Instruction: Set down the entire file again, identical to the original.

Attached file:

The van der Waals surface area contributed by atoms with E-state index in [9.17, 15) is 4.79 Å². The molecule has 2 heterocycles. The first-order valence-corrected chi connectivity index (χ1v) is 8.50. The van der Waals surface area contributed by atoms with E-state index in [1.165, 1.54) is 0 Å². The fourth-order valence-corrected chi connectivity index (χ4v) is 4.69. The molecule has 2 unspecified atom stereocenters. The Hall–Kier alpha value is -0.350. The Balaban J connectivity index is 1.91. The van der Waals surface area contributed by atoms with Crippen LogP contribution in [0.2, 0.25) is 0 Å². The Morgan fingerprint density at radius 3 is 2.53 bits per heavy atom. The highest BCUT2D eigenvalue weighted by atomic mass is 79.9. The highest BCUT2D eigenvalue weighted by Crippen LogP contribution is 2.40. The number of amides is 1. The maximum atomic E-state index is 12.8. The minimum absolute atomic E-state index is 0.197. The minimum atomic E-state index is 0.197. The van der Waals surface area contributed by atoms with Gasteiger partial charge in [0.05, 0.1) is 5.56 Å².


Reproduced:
The van der Waals surface area contributed by atoms with E-state index in [9.17, 15) is 4.79 Å². The molecule has 2 heterocycles. The first-order valence-corrected chi connectivity index (χ1v) is 8.50. The van der Waals surface area contributed by atoms with E-state index in [1.165, 1.54) is 0 Å². The fourth-order valence-corrected chi connectivity index (χ4v) is 4.69. The molecule has 2 unspecified atom stereocenters. The Hall–Kier alpha value is -0.350. The Balaban J connectivity index is 1.91. The van der Waals surface area contributed by atoms with Crippen LogP contribution in [0.2, 0.25) is 0 Å². The Morgan fingerprint density at radius 3 is 2.53 bits per heavy atom. The highest BCUT2D eigenvalue weighted by atomic mass is 79.9. The highest BCUT2D eigenvalue weighted by Crippen LogP contribution is 2.40. The number of amides is 1. The maximum atomic E-state index is 12.8. The minimum absolute atomic E-state index is 0.197. The minimum atomic E-state index is 0.197. The van der Waals surface area contributed by atoms with Gasteiger partial charge in [0.05, 0.1) is 5.56 Å².